Ceremonies are not only celebrations – they are also cultural declarations about where we come from, who we are, and where we are going. As well as being an exciting and powerful example of living theatre, Danny Boyle’s opening ceremony of the 2012 London Olympic Games was also a Spirit of the Age statement.
Many observers have argued over what the ceremony reveals about twenty-first-century Britain. But just as interesting is what the ceremony said about Britain’s relationship with its past. Boyle’s production was certainly dominated by the past. Reminding ourselves of history is, of course, no bad thing. But there is history and there is history. Often, history is used as a medium for projecting backwards our present-day concerns and rediscovering them in the past. So it was with the opening ceremony.
The Spanish daily El Pais took the view that the ceremony symbolised a nation that is more comfortable with its past than its future. It said Britain offered the world an image of ‘what it is: a country with more past than future’. Outwardly, El Pais seems to have a point; indeed, many foreign reviewers have treated the opening ceremony as a wonderful and technically superb history lesson.
However, what we saw at the opening ceremony was not just a history lesson, but also the portrayal of a nation that is not quite at ease with its past. As someone whose child has recently studied history and geography in secondary school, I was not surprised by the scene in the opening ceremony which depicted a destructive transition from the rural idyll of a harmonious pastoral England to the horrors of the Industrial Revolution. When, a few years ago, I asked a group of schoolboys what was accomplished by the Industrial Revolution, they all replied: ‘Polluted urban centres.’ What these children learned was that, yes, the steam engine was invented through the Industrial Revolution, but at the price of great environmental destruction.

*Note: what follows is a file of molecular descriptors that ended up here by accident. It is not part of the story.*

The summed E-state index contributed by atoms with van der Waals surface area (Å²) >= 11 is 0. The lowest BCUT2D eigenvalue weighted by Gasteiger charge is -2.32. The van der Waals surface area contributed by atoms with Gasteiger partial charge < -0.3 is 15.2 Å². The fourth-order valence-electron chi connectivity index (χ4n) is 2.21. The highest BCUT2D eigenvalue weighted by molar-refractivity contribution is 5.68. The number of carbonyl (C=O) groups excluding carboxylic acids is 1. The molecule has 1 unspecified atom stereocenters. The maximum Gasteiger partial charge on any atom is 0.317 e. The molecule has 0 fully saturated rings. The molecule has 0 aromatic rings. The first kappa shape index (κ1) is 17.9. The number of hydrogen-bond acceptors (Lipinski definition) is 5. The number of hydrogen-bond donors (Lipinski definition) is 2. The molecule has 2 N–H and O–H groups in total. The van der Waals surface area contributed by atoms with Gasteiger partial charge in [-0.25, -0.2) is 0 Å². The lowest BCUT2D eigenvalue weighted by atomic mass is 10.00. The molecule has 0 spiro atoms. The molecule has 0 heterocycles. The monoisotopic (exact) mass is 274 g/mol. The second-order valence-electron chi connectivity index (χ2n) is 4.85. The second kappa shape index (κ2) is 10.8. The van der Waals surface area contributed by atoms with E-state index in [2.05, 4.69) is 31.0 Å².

This conversation came back to me when I heard the choirboy sing ‘Jerusalem’ during the opening ceremony. At the ceremony, that hymn, based on William Blake’s great poem lamenting the devastation of a ‘green and pleasant land’ by ‘dark Satanic mills’, came across not so much as a reflection of Romantic thinking but as a confused voice, mixed up about the past. Despite the ‘Satanic mills’ and the appalling conditions experienced by the new urban working class, the Industrial Revolution was arguably the greatest achievement, not just of Britain, but of humankind. During the opening ceremony, the huge chimneys that dramatically emerged to symbolise the Industrial Revolution showed that our society still has the technical creativity we need to face the future; what is lacking is the spirit of adventure required for embracing uncertainty and taking risks as we move forward.
Whatever one thinks of the ideas of Blake and his fellow Romantics, there can be little doubt about their capacity to dream and imagine. Living in an age when the world was turned upside down, they could be excused for the reaction they had to modern times. However, the current tendency to pathologise the Industrial Revolution makes nineteenth-century Romantic poets seem positively future-oriented in comparison. When compared with the Romantic pastoral of a bygone age promoted by those poets of old, Boyle’s scene of cricket-playing, contented agricultural labourers came across as forced, as a caricature of a caricature.
What would Blake make of the British pastoral of the twenty-first-century? In place of the shepherds and dairy-maids carelessly lounging about in the tall grass, Boyle’s snapshot of the more modern era offered us portraits of sweet teenagers obsessively texting each other in the middle of their dance routines. Carpe diem displaced by ‘OMG!’.
El Pais was only half right in its diagnosis of the Spirit of the Age in Britain. Both on the night of the ceremony and in real life itself, the future is often treated as an alien land these days. But a society’s estrangement from the future does not automatically lead to escaping into the past. What the momentous opening ceremony accurately captured was not the celebration of the past but rather a mood of intense presentism, an almost obsessive living in the present moment – a sensibility that is as cut off from the legacy of past achievements as it is from a positive vision of the future.